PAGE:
Internal Code: 1HAEF
Problem 1 continues from Problem 1 of Assignment 1. The numbering of sub-parts is kept throughout the problem, so the rst sub-part of this problem is (d).
Consider the following auction that most of you must have encountered before.
There is a prize (e.g. a chocolate rabbit). Each player buys tickets, worth 1 cent each, write his or her name on it, and put them in a box. Then a ticket is drawn at random and the person whose name is on
the ticket receives the chocolate rabbit. If no player bought any tickets (that is, the box is empty), then all players get nothing.
Assume, for all parts of this problem, that there are two players and that the rabbit is worth $1 for both. The auction I am describing is usually used for charity; ignore all aspects of charity and assume that the only thing players care about is getting the rabbit.
Note: In this problem, you may assume that (i) tickets are perfectly divisible (you can buy 0.71486 tickets) or (ii) tickets must be whole non-negative numbers (0 is included in both cases). If you assume (i),the solution would be much nicer, but you will need to deal with a small technical problem. If you assume (ii), a technical problem disappears, but solution is ugly. It’s your choice.
Suppose that the timing of the problem has changed: Player 1 buys the lottery tickets and put them in a transparent box. Player 2 observes the decision of player 1 and decides how many lottery tickets to buy.
(d) [8pt] Model this new situation as a formal game.
(e) [12pt] Find the subgame perfect Nash equilibrium of this game. (Hint: although this game may look slightly dierent to what we have seen so far, approach it in the same way as other games: nd that Player 2 will do given Player 1’s choice; then nd what Player 1 will do knowing the choice of Player 2 that will follow. You will need to write maximisation problems; pay attention what is the decision variable in these problems and what is not.)
Let us now consider a hybrid of (a) and (d). Let us suppose that Player 1 buys tickets and put them in the box, and Player 2 can observe whether the box is empty (Player 1 bought nothing) or has tickets, but cannot observe how many tickets there are inside.
(f) [10pt] Model this situation as a formal game.
(g) [7pt] Give an example of the strategy prole in this game.
(h) [4pt] Explain why the strategy prole in (g) is / is not a Nash equilibrium.
(i) [5pt] Does pure strategy Nash equilibrium exist in this game? Give an example if it does or explain if it does not.
(j) [4pt] Suppose we are looking for a subgame perfect Nash equilibrium. How does you answer to (i) changes?
Suppose there are three players (1, 2 and 3) who need to pick one of the three alternatives: a; b or c. The decision is reached as follows:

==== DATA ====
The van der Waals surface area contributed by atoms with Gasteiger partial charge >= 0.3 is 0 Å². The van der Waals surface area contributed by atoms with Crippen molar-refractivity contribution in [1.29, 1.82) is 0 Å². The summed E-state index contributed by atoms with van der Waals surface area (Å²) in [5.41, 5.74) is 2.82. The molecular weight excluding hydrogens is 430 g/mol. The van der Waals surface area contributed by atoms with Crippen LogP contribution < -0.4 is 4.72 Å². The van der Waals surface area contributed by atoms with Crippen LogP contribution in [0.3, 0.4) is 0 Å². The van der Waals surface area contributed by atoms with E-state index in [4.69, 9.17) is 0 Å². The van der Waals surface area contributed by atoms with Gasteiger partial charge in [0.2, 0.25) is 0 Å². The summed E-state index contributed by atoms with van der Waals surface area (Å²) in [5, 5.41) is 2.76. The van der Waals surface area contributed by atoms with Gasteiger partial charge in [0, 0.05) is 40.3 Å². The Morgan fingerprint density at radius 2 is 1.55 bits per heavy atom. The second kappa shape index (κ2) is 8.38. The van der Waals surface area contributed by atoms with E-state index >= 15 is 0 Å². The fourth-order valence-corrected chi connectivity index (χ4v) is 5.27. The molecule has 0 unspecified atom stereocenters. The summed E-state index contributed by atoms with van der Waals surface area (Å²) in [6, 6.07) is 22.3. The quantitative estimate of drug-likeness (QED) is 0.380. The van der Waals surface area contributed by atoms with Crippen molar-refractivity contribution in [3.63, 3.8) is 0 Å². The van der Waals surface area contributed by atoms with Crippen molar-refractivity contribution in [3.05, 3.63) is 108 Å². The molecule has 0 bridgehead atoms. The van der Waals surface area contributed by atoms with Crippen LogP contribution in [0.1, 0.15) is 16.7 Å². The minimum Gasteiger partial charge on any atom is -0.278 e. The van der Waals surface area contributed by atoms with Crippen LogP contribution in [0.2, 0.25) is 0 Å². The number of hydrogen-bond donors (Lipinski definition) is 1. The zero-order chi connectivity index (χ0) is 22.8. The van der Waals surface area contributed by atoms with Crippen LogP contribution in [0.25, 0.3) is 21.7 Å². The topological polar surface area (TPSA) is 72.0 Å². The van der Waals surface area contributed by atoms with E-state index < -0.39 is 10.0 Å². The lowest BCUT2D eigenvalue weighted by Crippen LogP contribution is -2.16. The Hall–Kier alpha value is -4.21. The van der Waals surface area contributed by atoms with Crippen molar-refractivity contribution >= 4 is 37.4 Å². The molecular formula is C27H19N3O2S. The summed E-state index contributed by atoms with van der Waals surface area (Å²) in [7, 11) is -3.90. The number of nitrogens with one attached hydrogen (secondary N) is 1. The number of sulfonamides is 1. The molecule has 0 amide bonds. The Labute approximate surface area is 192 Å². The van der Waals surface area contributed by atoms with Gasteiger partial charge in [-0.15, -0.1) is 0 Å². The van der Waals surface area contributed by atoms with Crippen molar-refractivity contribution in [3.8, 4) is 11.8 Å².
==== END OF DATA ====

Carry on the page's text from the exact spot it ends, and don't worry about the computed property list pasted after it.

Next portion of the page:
Suppose players’ preferences are: a 1 b 1 c; b 2 c 2 a; c 3 a 3 b. All players know the preferences of other players.
(a) [5pt] Suppose that each player votes for alternatives according to their preferences (that is, if i prefers a to b, then i votes for a). Find the chosen alternative w2.
(b) [15pt] Suppose now that each player anticipates the outcome of the second round and votes strategically. That is, players’ strategies form a subgame perfect Nash equilibrium of the overall game. Suppose also that, when player’s vote does not matter, she votes for an alternative she personally prefers. For example, when choosing between a and c, if players 2 and 3 vote for c, then the vote of player 1 does not change the outcome. In that case, we assume that player 1 votes for a.1 When player’s vote matters, the player votes so that she will get the best possible outcome (hint: it involves voting contrary to own preferences in the rst round).
Find the equilibrium strategies and the chosen alternative.
(c) [10pt] Suppose that player 1 sets the agenda; that is, player 1 picks the order in which alternatives are voted for. Can player 1 pick the order so that her favourite outcome (a) gets selected?
Consider the following problem. Fisher (who is a female) has an object that is worth $1 to her and $5 to Henry. Fisher can invest into the object, at the cost of $2; the investment increases the value of the object to $2 for Fisher and to $10 for Henry. After Fisher decides whether to invest or not, Henry observes Fisher’s decision and makes her an oer to buy the object. That is, Henry oers a payment p to Fisher and Fisher can only reject (and consume the object herself) or accept (and consume the payment p for the object).
(a) [7pt] Model it as a game.
(b) [7pt] Find a subgame perfect Nash equilibrium (SPNE).
(c) [6pt] Find a Nash equilibrium (but not necessarily SPNE) where Fisher invests.
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